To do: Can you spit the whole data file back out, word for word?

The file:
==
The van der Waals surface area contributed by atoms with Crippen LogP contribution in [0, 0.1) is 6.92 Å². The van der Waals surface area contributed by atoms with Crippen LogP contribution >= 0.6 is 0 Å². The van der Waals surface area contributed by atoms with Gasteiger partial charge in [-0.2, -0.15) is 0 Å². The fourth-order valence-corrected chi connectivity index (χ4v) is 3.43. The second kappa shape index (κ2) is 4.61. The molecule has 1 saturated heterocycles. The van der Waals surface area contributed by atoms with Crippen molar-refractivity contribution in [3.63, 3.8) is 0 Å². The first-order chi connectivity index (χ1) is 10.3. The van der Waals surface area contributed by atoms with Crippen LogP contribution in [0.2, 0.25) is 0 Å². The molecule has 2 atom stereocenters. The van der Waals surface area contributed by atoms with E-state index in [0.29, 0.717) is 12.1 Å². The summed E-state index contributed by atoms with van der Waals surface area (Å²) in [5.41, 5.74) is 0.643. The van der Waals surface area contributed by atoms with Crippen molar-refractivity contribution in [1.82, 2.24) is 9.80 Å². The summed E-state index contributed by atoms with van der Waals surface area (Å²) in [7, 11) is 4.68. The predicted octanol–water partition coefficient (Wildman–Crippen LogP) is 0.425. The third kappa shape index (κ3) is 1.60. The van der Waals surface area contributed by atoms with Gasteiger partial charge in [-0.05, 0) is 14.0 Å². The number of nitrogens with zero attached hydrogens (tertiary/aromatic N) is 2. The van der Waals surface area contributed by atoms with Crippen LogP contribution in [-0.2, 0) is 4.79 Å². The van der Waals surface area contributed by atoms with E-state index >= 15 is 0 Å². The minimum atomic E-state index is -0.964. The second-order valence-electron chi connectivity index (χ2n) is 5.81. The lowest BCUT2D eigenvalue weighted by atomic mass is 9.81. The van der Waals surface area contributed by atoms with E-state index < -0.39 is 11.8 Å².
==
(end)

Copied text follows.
The van der Waals surface area contributed by atoms with Crippen LogP contribution in [0, 0.1) is 6.92 Å². The van der Waals surface area contributed by atoms with Crippen LogP contribution >= 0.6 is 0 Å². The van der Waals surface area contributed by atoms with Gasteiger partial charge in [-0.2, -0.15) is 0 Å². The fourth-order valence-corrected chi connectivity index (χ4v) is 3.43. The second kappa shape index (κ2) is 4.61. The molecule has 1 saturated heterocycles. The van der Waals surface area contributed by atoms with Crippen molar-refractivity contribution in [3.63, 3.8) is 0 Å². The first-order chi connectivity index (χ1) is 10.3. The van der Waals surface area contributed by atoms with Crippen LogP contribution in [0.2, 0.25) is 0 Å². The molecule has 2 atom stereocenters. The van der Waals surface area contributed by atoms with E-state index in [0.29, 0.717) is 12.1 Å². The summed E-state index contributed by atoms with van der Waals surface area (Å²) in [5.41, 5.74) is 0.643. The van der Waals surface area contributed by atoms with Crippen molar-refractivity contribution in [1.82, 2.24) is 9.80 Å². The summed E-state index contributed by atoms with van der Waals surface area (Å²) in [7, 11) is 4.68. The predicted octanol–water partition coefficient (Wildman–Crippen LogP) is 0.425. The third kappa shape index (κ3) is 1.60. The van der Waals surface area contributed by atoms with Gasteiger partial charge in [-0.05, 0) is 14.0 Å². The number of nitrogens with zero attached hydrogens (tertiary/aromatic N) is 2. The van der Waals surface area contributed by atoms with Crippen LogP contribution in [-0.2, 0) is 4.79 Å². The van der Waals surface area contributed by atoms with E-state index >= 15 is 0 Å². The minimum atomic E-state index is -0.964. The second-order valence-electron chi connectivity index (χ2n) is 5.81. The lowest BCUT2D eigenvalue weighted by atomic mass is 9.81. The van der Waals surface area contributed by atoms with E-state index < -0.39 is 11.8 Å².